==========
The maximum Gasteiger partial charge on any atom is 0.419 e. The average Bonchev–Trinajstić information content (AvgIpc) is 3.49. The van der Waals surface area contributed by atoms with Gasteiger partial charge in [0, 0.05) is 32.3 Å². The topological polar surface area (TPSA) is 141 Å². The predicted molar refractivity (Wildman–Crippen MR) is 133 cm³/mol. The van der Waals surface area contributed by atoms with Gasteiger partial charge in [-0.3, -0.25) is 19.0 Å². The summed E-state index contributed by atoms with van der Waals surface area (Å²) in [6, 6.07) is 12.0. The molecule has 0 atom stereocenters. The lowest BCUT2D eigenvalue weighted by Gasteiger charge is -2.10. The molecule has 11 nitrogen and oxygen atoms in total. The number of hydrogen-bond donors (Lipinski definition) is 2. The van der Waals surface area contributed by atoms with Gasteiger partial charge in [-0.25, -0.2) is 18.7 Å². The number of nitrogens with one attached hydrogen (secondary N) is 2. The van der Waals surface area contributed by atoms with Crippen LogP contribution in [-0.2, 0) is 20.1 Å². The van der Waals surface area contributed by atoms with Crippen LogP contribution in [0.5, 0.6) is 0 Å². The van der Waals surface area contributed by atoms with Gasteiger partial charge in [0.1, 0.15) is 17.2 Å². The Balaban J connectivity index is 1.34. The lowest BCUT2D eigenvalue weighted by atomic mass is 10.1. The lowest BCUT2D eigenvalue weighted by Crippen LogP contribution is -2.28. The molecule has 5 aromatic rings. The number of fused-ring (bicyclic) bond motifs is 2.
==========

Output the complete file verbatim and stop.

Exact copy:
The maximum Gasteiger partial charge on any atom is 0.419 e. The average Bonchev–Trinajstić information content (AvgIpc) is 3.49. The van der Waals surface area contributed by atoms with Gasteiger partial charge in [0, 0.05) is 32.3 Å². The topological polar surface area (TPSA) is 141 Å². The predicted molar refractivity (Wildman–Crippen MR) is 133 cm³/mol. The van der Waals surface area contributed by atoms with Gasteiger partial charge in [-0.3, -0.25) is 19.0 Å². The summed E-state index contributed by atoms with van der Waals surface area (Å²) in [6, 6.07) is 12.0. The molecule has 0 atom stereocenters. The lowest BCUT2D eigenvalue weighted by Gasteiger charge is -2.10. The molecule has 11 nitrogen and oxygen atoms in total. The number of hydrogen-bond donors (Lipinski definition) is 2. The van der Waals surface area contributed by atoms with Gasteiger partial charge in [-0.25, -0.2) is 18.7 Å². The number of nitrogens with one attached hydrogen (secondary N) is 2. The van der Waals surface area contributed by atoms with Crippen LogP contribution in [-0.2, 0) is 20.1 Å². The van der Waals surface area contributed by atoms with Crippen LogP contribution in [0.5, 0.6) is 0 Å². The van der Waals surface area contributed by atoms with Gasteiger partial charge in [0.1, 0.15) is 17.2 Å². The Balaban J connectivity index is 1.34. The lowest BCUT2D eigenvalue weighted by atomic mass is 10.1. The lowest BCUT2D eigenvalue weighted by Crippen LogP contribution is -2.28. The molecule has 5 aromatic rings. The number of fused-ring (bicyclic) bond motifs is 2.